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If You're Kidnapping Someone, Maybe Don't Search Google For 'Kidnapping'

from the be-careful-what-you-search-for dept

We’ve seen a few stories in the past of an people’s Google searches being used in court to convict them — because it strikes people as quite a coincidence when you just so happened to Google the crime you’re accused of committing right after (or before!) it happens. Michael Scott points us to the latest such case, where someone accused of kidnapping a 17-year-old girl in Palo Alto apparently searched the news for terms related to kidnapping and sexual assault. Of course, one could argue that it could just be someone interested in the case — but assuming there’s additional evidence, then it could be pretty damning. In the meantime, if you’re going out and committing crimes, perhaps don’t search for related terms on any machine that can be traced to you…

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Companies: google

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Comments on “If You're Kidnapping Someone, Maybe Don't Search Google For 'Kidnapping'”

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Killer_Tofu (profile) says:

Re: Re: Re: Re:

Not the few I have been to around here.
Although they may have changed in the past two years (that was last time I was book searching at them).
They don’t even scan the card to see that you are there. Only if you check out a book. =)

It would make good sense though for them to monitor. I guess. Not much use though unless somebody is looking up porn .. or kidnapping.

Trevlac says:

Re: That's what...

Best way to use a computer is get a laptop and pull out the hard drive. Boot to a small live distribution of Linux and just use an 8-16GB flash drive for temporary storage. That is, if you’re doing anything illegal. Flash drives can easily be disposed of or completely erased.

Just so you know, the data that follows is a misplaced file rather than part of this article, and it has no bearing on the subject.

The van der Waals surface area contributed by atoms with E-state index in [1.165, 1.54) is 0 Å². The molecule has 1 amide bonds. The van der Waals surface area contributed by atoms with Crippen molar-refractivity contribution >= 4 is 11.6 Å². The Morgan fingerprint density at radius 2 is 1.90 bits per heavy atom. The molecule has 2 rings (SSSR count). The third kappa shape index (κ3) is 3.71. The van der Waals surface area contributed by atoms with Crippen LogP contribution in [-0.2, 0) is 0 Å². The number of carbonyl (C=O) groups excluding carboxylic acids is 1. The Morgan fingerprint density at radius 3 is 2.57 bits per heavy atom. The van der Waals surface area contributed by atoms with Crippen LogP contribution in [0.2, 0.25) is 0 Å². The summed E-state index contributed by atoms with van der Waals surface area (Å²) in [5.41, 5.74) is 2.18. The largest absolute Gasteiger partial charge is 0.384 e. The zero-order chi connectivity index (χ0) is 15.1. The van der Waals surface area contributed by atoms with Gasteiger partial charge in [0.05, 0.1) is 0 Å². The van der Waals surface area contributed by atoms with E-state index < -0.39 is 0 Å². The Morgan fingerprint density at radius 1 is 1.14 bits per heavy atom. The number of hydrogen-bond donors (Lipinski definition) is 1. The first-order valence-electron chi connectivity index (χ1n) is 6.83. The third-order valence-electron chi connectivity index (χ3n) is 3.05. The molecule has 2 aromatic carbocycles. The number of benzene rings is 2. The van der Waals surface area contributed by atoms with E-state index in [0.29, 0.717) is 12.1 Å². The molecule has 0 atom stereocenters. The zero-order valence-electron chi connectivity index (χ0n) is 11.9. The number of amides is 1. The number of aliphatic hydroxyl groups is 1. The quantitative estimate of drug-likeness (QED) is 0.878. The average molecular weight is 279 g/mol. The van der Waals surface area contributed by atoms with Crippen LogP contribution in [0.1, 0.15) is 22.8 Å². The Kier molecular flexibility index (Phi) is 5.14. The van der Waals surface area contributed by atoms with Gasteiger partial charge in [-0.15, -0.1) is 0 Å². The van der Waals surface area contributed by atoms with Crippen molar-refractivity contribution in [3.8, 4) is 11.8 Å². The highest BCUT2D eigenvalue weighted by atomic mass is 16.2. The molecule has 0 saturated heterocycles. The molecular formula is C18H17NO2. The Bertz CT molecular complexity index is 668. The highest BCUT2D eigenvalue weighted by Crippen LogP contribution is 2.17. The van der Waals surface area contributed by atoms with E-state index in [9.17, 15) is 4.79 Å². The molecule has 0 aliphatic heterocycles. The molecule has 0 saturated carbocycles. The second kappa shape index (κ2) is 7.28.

Trevlac says:

Re: Re: Re: That's what...

Oh nevermind, there goes my faith again. Hard drives store any data and therefore EVIDENCE of what you did. Data forensics (my job) specifically caters to retrieval of data for court. We can get stuff that’s been erased or formatted over for years. Even off of bad or broken hard drives. So yeah, not having one is the only 100% secure way.

dude says:

Re: Re: Re:2 That's what...

Ooook. Linux Distro, on a jump drive, ip masking w/ tor, sec tools to keep everything tight… use a public network outside of the building but still inside your vehicle… or maybe a borrowed vehicle… or better yet a STOLEN vehicle… oh yah… google what crime your gonna do… finish everything up w/ a proper shred on the thumbdrive, “lose” it in somebody’s overcoat pocket @ the airport… then do w/e u gots 2 do. Ok. that sounds simple right?

Anonymous Coward says:

“In the meantime, if you’re going out and committing crimes, perhaps don’t search for related terms on any machine that can be traced to you…”

Please don’t give criminals advice on how to get away with crimes. I get very upset at those forensic file shows because they give criminals the potential of analyzing how scientists reveal and prove that someone committed a crime and that increases their chances of finding ways around it. Then again, I suppose it could deter people from committing crimes.

Jacqueline Fortner says:

Spy app (Spyzie) used for crime

I found a “Spyzie” app on my phone. It was used to steal items from my house and cars by notifying the perpetrator when I was away from my car and house. Numerous items were stolen, including $500.00 cash in my locked car. Who can be held responsible? Spyzie hasn’t answered me. They are protecting this thief and terrorist. Thanks.

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